Monday, November 16, 2009

Despite strong book sales, Sarah Palin's flaws remain

Former GOP vice presidential candidate Sarah Palin's new book, Going Rogue, is already a best-seller. In a tell-all account of her life (as well as her time as VP candidate), Palin makes several claims that have been disputed by several prominent politicos and members of the media.

"Everything is someone else's fault," says one insider, who believes Palin failed to take responsibility for her miscues during the campaign. "There's no accountability. [Her book] is mean-spirited. But if you look at the record, it is what it is."

Perhaps that sort of critique should be expected at this point -- Palin is a very divisive person, and many from the left would love nothing more than for her political career to be over. But the comments from above don't come from the left. Instead, they come from the very people she worked alongside during the 2008 campaign, from a McCain campaign aide who says Palin's new book is full of lies.

That aide is not alone -- a set of emails recently released between Palin and other prominent members of the McCain campaign shows quite clearly that several assertions from her book contradict what happened in the real Palin's own accounts!

Within Going Rogue, Palin says that she was reluctant to wear clothes the RNC had provided for her and her family (costing hundreds of thousands of dollars), that she was forced to pay for her own legal vetting fees, and that members of the media -- most notably Katie Couric of CBS -- had treated her unfairly.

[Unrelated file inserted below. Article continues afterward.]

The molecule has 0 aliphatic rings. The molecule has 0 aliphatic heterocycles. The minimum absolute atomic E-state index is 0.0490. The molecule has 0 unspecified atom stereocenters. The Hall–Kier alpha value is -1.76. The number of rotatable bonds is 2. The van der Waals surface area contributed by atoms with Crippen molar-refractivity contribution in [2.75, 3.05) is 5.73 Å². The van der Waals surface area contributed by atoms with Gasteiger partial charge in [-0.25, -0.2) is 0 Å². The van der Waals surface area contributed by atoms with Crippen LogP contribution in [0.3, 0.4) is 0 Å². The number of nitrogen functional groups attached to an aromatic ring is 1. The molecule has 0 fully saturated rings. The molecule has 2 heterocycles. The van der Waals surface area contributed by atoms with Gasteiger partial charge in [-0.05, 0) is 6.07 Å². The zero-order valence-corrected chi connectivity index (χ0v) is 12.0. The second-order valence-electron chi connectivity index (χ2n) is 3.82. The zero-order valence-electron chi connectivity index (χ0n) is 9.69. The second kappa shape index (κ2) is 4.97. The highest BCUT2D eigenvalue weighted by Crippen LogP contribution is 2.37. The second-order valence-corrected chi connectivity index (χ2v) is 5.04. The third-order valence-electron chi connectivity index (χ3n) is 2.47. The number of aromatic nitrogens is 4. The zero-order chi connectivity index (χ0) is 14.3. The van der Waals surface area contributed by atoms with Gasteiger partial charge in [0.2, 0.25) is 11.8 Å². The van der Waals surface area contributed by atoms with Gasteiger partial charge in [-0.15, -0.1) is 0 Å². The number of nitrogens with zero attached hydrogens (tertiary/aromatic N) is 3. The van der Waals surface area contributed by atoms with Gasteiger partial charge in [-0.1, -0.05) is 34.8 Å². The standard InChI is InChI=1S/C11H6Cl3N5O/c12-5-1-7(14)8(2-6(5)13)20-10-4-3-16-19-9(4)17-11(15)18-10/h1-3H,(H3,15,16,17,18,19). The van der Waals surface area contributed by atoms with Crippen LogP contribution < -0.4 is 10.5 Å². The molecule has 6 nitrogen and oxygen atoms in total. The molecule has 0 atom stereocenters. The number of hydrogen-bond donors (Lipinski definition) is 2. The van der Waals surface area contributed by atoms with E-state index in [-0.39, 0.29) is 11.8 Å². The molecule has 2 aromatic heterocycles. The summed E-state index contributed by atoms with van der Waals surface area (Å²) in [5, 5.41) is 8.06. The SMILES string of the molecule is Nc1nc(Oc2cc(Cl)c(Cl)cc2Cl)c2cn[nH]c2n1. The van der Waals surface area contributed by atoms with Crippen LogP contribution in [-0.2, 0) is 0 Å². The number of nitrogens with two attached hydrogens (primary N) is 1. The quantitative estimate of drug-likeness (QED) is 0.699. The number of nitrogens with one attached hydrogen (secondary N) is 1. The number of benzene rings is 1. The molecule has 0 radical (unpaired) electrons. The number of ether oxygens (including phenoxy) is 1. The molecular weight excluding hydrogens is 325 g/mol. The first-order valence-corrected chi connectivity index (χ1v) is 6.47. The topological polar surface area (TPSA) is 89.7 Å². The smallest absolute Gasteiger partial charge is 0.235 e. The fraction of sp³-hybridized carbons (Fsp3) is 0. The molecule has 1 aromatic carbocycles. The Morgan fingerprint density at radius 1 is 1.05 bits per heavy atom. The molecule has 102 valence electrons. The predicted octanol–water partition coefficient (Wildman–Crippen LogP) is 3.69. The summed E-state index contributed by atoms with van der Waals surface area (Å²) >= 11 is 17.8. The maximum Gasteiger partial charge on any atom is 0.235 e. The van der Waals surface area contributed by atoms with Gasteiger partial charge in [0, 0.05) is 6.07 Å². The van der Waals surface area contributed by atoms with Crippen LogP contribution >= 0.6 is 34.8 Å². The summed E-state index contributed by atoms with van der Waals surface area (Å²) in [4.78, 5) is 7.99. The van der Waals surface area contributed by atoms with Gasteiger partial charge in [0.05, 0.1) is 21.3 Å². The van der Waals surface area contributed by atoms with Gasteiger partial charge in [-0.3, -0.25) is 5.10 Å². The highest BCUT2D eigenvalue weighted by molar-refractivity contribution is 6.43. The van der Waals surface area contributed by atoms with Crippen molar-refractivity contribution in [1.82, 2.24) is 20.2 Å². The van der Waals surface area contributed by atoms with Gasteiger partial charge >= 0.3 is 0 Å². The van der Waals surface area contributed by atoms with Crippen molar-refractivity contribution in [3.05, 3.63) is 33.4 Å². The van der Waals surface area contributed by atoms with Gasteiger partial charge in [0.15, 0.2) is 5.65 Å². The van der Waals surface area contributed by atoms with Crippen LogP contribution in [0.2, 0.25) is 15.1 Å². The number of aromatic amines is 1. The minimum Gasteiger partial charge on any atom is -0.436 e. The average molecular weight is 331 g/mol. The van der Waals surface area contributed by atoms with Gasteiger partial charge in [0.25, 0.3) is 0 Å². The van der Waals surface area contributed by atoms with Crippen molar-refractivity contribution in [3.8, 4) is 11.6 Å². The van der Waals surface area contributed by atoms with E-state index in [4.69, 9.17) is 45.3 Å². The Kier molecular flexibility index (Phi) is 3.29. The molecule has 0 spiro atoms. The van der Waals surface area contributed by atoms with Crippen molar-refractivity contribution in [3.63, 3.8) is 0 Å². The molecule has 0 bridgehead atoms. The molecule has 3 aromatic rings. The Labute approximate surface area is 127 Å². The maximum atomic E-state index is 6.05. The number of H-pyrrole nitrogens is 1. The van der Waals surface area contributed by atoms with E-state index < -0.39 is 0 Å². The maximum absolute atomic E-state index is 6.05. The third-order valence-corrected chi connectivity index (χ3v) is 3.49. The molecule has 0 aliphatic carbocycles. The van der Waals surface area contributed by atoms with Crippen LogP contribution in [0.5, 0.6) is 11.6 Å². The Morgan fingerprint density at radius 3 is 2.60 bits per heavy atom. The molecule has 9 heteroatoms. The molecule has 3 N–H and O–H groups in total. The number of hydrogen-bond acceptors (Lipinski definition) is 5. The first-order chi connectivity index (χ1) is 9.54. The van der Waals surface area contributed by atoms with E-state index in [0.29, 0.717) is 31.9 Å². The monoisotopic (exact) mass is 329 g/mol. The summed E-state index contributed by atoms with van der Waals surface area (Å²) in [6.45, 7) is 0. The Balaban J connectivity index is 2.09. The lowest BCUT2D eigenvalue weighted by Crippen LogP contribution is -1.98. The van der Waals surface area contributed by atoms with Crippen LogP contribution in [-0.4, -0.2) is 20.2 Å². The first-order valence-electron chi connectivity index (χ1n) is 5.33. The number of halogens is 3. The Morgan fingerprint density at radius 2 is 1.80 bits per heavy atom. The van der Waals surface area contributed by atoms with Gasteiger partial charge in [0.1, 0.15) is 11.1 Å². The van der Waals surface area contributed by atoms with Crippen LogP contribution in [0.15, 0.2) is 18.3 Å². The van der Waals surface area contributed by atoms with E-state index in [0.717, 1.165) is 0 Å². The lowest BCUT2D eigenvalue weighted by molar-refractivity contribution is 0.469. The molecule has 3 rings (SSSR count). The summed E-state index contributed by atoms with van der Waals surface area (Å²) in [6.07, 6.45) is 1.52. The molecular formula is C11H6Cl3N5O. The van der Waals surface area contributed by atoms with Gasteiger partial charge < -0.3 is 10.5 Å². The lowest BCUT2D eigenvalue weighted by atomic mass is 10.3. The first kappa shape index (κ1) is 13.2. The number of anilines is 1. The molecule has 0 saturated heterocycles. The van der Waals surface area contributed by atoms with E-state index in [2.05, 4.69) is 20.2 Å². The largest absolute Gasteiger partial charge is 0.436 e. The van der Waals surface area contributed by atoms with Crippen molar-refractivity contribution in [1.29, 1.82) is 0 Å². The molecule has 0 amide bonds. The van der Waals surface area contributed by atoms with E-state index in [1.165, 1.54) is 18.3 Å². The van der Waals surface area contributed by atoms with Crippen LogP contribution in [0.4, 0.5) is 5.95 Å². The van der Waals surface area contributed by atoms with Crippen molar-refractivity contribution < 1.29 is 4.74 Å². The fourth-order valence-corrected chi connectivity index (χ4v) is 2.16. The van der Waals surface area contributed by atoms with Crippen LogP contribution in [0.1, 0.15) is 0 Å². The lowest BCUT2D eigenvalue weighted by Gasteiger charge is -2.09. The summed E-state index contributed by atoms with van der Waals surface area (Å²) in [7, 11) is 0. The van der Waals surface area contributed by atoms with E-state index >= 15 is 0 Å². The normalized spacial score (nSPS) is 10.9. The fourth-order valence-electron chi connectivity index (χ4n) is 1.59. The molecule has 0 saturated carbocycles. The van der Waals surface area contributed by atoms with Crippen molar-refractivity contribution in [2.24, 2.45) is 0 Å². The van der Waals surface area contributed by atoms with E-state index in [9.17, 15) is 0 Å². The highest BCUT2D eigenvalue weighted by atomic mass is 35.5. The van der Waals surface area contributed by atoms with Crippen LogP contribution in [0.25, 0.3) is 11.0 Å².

Couric's interview with Palin gained national attention, mostly for how terrible it was. The public, which had previously been enamored with her to some extent, quickly saw her as a bumbling ideologue, and in fact her polling numbers have slipped ever since.

In her book, Palin reportedly blames a lot of people for her misfortunes -- but rarely takes responsibility herself. This sort of temperament is why Palin will never be president. The mainstream has already rejected her extreme right views; but the American public have also traditionally rejected those who can't take responsibility for themselves, who can't lead without being petty.

Sarah Palin may be appealing to the base voters in the Republican Party. She's charismatic, she's unapologetic, and she keeps a strict conservative ideology. But those attributes won't convince the American people that she's presidential material.


Perhaps Palin's rise to stardom in the Republican Party is indicative of something more, of the major fissures within the GOP in recent years. She represents the wing of the party that refuses to back down, that refuses to listen to reason, and refuses to admit when they're wrong, not only on facts but also on something as simple as what they may have said in the past.

What Palin lacks (and others who share her attitudes and temperament lack as well) is humility -- the ability to look at oneself and say, "I'm not perfect." Like the troubled student who blames everyone else but himself for his bad grades, Palin can't acknowledge when she herself has done wrong.

1 comment:

  1. If I were a right-winger, I would be embarrassed that Sarah Palin has become the posterchild for the GOP. It's kind of ironic how Palin's supporters frequently charge "personal responsibility" (a euphemism for "allowing a capitalist boss to exploit you") yet Palin doesn't seem to take much responsibility for her words and actions.

    The other thing that scares me about Palin is how far to the right she is, and how under-educated her positions seem. If I were Iranian living in Iran, and saw Palin elected president, I would hope my country launch a strike on the US for self-defense, since Palin seems as if she'd blindly send US troops to invade Iran. These positions are to the far right of most Americans, who are fed up with the USA's illegal wars and want the country to take a more diplomatic approach. It's a sad world we live in.